Types of Chinese cuisine
People in North America tend to generalize the food from another country and tend to label it in terms of what is familiar to them. One has to remember that China is a vast country with many regions and each region has their own culinary specialties and styles of cooking based on taste preferences and the availability of ingredients. In North American restaurants the common styles of food are mainly Cantonese, Shanghai, Sichuan or Hunan. Beijing cuisine commonly referred to as Mandarin finds its roots from various other regions of China, and is closely associated with Huaiyang cuisine which has long been praised since ancient times in China. This cuisine is interesting and unusual as they are very plain and simple and each dish characteristically uses one main ingredient as opposed to the more common North American Chinese styles of stir-fry dishes which combine a number of ingredients such as chicken with vegetables. The way that ingredient is cut is also pivotal to its cooking and its final taste. The unique sweet and sour flavour of the vegetable dishes such as soy beans, cucumber or cabbage is derived by the use of sesame oil and Chinkiang vinegar, which is produced in the Zhenjiang region. The dishes are almost never spicy, in contrast to some cuisines of China (e.g., Sichuan or Hunan). Pork, fresh water fish, and other seafood serve as the meat base to most dishes, which are usually more meticulous and light compared to the more “brash” eating styles of northern China. Beijing Duck is also a popular dish featured in many Beijing restaurants as a specialty. The element of traditional Beijing culinary/gastronomical culture of enjoying artistic performances such as Beijing opera while dining directly developed from the similar practice in the culinary/gastronomical culture of Jiangsu/Huaiyang cuisine.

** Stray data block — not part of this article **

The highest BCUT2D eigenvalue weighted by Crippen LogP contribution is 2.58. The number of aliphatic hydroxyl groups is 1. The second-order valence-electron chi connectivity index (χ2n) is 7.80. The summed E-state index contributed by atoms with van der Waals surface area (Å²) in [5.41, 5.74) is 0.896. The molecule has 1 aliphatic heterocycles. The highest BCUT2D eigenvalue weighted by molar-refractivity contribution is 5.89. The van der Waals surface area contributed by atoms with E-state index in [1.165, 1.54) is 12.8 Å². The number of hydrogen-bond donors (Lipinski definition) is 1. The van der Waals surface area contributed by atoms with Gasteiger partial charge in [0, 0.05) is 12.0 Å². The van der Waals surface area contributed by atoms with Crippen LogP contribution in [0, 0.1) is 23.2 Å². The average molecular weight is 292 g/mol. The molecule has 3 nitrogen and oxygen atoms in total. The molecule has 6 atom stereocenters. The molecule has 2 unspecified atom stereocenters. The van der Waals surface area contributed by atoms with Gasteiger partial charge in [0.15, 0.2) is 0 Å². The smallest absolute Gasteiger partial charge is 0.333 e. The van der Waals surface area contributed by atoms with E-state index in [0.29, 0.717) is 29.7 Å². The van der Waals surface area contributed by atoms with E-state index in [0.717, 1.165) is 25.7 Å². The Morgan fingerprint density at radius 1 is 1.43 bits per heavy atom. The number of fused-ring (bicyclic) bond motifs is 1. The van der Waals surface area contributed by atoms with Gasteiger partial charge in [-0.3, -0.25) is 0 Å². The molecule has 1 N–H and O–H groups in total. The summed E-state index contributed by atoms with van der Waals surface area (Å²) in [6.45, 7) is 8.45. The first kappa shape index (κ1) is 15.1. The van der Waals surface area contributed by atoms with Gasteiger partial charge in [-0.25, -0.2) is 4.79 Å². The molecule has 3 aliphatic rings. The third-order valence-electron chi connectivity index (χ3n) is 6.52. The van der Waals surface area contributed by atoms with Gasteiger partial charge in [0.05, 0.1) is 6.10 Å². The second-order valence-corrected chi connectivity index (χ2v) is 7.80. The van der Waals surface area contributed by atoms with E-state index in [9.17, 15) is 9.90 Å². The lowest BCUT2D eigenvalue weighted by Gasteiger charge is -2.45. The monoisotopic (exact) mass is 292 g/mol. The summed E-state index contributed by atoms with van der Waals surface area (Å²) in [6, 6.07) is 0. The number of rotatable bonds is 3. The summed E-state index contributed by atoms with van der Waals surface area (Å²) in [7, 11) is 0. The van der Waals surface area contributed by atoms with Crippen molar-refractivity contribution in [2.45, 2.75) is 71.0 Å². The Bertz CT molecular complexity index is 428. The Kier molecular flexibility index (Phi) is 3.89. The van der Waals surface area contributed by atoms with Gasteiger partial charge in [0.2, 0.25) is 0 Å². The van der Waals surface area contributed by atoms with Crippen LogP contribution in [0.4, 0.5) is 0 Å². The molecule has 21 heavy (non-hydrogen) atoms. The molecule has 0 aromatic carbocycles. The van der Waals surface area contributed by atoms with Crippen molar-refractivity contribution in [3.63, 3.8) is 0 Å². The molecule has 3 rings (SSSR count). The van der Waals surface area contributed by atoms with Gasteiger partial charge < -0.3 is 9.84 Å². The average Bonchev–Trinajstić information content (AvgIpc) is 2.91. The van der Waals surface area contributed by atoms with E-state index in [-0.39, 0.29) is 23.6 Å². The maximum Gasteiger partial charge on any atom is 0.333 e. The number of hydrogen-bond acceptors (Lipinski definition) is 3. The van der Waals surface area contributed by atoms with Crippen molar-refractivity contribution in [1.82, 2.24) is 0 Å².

Chinese Imperial cuisine that originated from “The Emperor’s Kitchen” which was a term referring to the cooking facilities inside of the Forbidden City, Beijing where thousands of cooks from the different parts of China showed their best cooking skills to please royal families and officials. Therefore, it is at times rather difficult to determine the actual origin of a dish as the term “Mandarin” is generalized and refers not only to Beijing, but other provinces as well. However, some generalization of Beijing cuisine can be characterized as follows: Foods that originated in Beijing are often snacks rather than full courses, and they are typically sold by little shops or street vendors. There is emphasis on dark soy paste, sesame paste, sesame oil, and scallions, and fermented tofu is often served as a condiment. In terms of cooking method, methods relating to the different ways of frying are often used.]There is a lesser emphasis on rice as an accompaniment than in many other areas of China, as local rice production is limited by the relatively dry climate. For dishes of Beijing cuisine served as full courses, they are mostly originated from other Chinese cuisines and some of the following in particular have been central to the formation of Beijing (Mandarin) cuisine.
The most significant contribution to the formation of Beijing cuisine came from Shandong cuisine, as most chefs from Shandong came to Beijing en masse in Qing Dynasty. Unlike the earlier two cuisines which were brought by the ruling class such as royalties, aristocrats and bureaucrats, and then spread to the general populace, the introduction of Shandong cuisine begun with serving the general populace, with much wider market segment, from the wealthy merchants to working classes.
Note: An interesting observation I made in Beijing is that the locals are not big on desserts! A plate of water melon or other fruit was offered as dessert along with a pot of green tea.